I have special interest in all kinds of boats. I find the wooden boats of the 50s and 60s very fascinating both in terms of their designs and usage.It has become a routine to check if there are such "ancient" boats being moored at the various wharves and jetties. At the Tua Pek Kong Wharf in Sibu, the only such boat making a twice weekly call is Sin Kin Do. This boat plys between Sibu and Matu Daro, carrying mostly agricultural products and seafood such as fish , prawn and jelly fish from the coastal towns to Sibu while on the return trip it usually carries food and building materials. During a recent trip to Sarikei and Tanjung Manis, I discovered several of these wooden boats which are being used as workboat for the stevedoring companies. The above picture shows a workboat moored alongside a small vessel carrying sawn timber in Tanjung Manis. All the following pictures were taken at the wharf in Sarikei.

These two brightly painted boats, the Sin Hua Soon No. 2 (above) and Sin Hai Soon (below) were built more than 50 years ago. They were originally intended to serve as general cargo boats, but with the accessibility by roads to most of the towns and rural settlements in the last 15-20 years, the important roles of river transport traditionally played by these boats were gradually replaced by lorries and trailers.

Fortunately the anchorage at Tanjung Manis is still able to provide opportunities for some of these boats to serve as workboats where stevedores can eat, rest or stay overnight until loading of logs and other processed timber products to the big vessels is completed.

The boat is almost entirely built of wood. The thick hull is always made from the water and insect resistance belian timber which is also called the Borneo Ironwood.Very often the bow, stern and the sides are reinforced by steel plates.Some of the larger workboats are double decker. The upper deck is for the skipper and his crew while the entire lower deck is kind of store room cum dormitory which can accomodate up to 30 stevedores. Stevedores usually work in shifts until loading or discharging is totally completed.

The pictures below allow you to have a glimpse of the interior of the workboat.

The wheelhouse. Notice the big wooden steering wheel. Most modern steering wheels are much smaller and made of steel or brass. The wooden box at right doubles as a chair and bed for the skipper.

The front portion of the lower deck where supplies and equipment are kept.

This is the middle portion which is the dormitory.

The engine room

The kitchen with fresh water tank at the stern is separated from the bathroom and toilet.

Wednesday, February 18, 2009

PM Abdullah Launching The Tanjung Manis Halal Hub

Malaysian Prime Minister Datuk Seri Abdullah Ahmad Badawi was this afternoon in Tanjung Manis, Sarawak, to officially launch the Tanjung Manis New Township Halal Hub. Tanjung Manis is located at the mouth of the Rajang River, about 87 km from Sibu.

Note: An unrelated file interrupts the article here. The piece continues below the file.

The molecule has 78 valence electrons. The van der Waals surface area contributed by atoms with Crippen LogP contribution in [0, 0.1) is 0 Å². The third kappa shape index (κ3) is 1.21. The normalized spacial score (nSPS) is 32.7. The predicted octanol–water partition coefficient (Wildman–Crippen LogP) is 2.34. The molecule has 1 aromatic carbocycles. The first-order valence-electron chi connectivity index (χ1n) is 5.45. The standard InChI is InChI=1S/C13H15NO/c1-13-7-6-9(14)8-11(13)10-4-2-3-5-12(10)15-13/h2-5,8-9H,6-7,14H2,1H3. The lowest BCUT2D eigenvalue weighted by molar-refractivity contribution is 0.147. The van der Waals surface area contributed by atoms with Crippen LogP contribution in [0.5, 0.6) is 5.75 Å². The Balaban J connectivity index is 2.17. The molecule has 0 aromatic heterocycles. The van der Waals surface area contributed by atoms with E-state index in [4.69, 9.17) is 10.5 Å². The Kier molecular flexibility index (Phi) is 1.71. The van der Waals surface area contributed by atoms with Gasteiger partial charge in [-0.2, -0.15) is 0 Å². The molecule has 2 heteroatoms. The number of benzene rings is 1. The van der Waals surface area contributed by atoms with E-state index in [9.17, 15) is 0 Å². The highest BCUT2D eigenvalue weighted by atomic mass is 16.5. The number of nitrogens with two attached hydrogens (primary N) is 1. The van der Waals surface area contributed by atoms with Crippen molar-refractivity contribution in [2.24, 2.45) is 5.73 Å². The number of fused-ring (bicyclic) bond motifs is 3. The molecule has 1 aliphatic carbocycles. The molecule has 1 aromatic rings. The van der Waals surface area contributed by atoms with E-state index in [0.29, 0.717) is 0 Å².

The Halal Hub is expected to initially attract RM2 billion investment, mainly from the Taiwanese and Middle East investors.When fully developed, it will be the world's largest halal hub covering a total of 47,000 acres.

The halal-based industries will include marine fish farming, bio prawn farming, organic chicken and egg,eel farming, chlorella industries ( green algae) and many others.

The site of the Halal Hub is strategically located at the intersection of the roads leading to the coastal towns of Rajang,Jerijeh and Belawai, and only a short 2km from the Tanjung Manis New Township.

Tanjung Manis is poised to become a major industrial town within the next 10 years. Currently the major industries are timber based . In the near future there will also be heavy investment in the fishing and shipbuilding industries.


The above photo taken this morning is part of the land for the 47,000 acres Halal Hub.

Also taken this morning, these two pictures (above and below) show the multi million ringgit Tanjung Manis Jetty which was completed several years ago.

By 10 am, thousands of people from all walks of life, especially the Malay and Melanau people from the coastal areas had arrived in Tanjung Manis to welcome the Prime Minister and Sarawak's Chief Minister.
Presently the only means of transport to Tanjung Manis are by air and by river. There are several flights a week from Kuching to Tanjung Manis and daily boat trips from Sibu and Sarikei. The road from Sibu to Tanjung Manis is expected to be ready in 2 years' time. Connecting the road are more than 10 big and small bridges, the longest of which at Bawang Assan will be 1.4 km , making it the longest bridge in Sarawak. When both the road and the bridges are ready, the 70km journey will only take less than an hour to drive from Sibu to Tanjung Manis. Undoubtedly by then Tanjung Manis will become a favourite place for Sibuians to indulge themselves in savouring the plentiful fresh seafood available there.